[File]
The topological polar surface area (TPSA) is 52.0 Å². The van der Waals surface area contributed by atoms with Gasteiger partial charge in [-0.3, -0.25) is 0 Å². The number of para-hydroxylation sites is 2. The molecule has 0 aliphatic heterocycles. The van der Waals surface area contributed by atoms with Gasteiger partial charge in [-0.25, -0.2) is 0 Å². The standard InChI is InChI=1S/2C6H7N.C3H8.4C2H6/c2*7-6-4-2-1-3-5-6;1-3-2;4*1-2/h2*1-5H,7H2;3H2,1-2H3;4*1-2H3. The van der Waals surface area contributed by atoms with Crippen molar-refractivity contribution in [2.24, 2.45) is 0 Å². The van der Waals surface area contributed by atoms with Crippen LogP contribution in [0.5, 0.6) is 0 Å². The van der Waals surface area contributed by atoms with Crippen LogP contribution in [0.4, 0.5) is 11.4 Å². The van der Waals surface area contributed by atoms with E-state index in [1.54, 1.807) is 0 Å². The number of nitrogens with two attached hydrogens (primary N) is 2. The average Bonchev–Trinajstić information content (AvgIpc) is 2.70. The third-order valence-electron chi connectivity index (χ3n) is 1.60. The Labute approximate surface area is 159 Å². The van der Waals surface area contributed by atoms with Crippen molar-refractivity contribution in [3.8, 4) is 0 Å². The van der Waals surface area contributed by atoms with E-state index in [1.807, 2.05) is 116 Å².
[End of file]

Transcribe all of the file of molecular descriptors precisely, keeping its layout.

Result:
The topological polar surface area (TPSA) is 52.0 Å². The van der Waals surface area contributed by atoms with Gasteiger partial charge in [-0.3, -0.25) is 0 Å². The number of para-hydroxylation sites is 2. The molecule has 0 aliphatic heterocycles. The van der Waals surface area contributed by atoms with Gasteiger partial charge in [-0.25, -0.2) is 0 Å². The standard InChI is InChI=1S/2C6H7N.C3H8.4C2H6/c2*7-6-4-2-1-3-5-6;1-3-2;4*1-2/h2*1-5H,7H2;3H2,1-2H3;4*1-2H3. The van der Waals surface area contributed by atoms with Crippen molar-refractivity contribution in [2.24, 2.45) is 0 Å². The van der Waals surface area contributed by atoms with Crippen LogP contribution in [0.5, 0.6) is 0 Å². The van der Waals surface area contributed by atoms with Crippen LogP contribution in [0.4, 0.5) is 11.4 Å². The van der Waals surface area contributed by atoms with E-state index in [1.54, 1.807) is 0 Å². The number of nitrogens with two attached hydrogens (primary N) is 2. The average Bonchev–Trinajstić information content (AvgIpc) is 2.70. The third-order valence-electron chi connectivity index (χ3n) is 1.60. The Labute approximate surface area is 159 Å². The van der Waals surface area contributed by atoms with Crippen molar-refractivity contribution in [3.8, 4) is 0 Å². The van der Waals surface area contributed by atoms with E-state index in [1.807, 2.05) is 116 Å².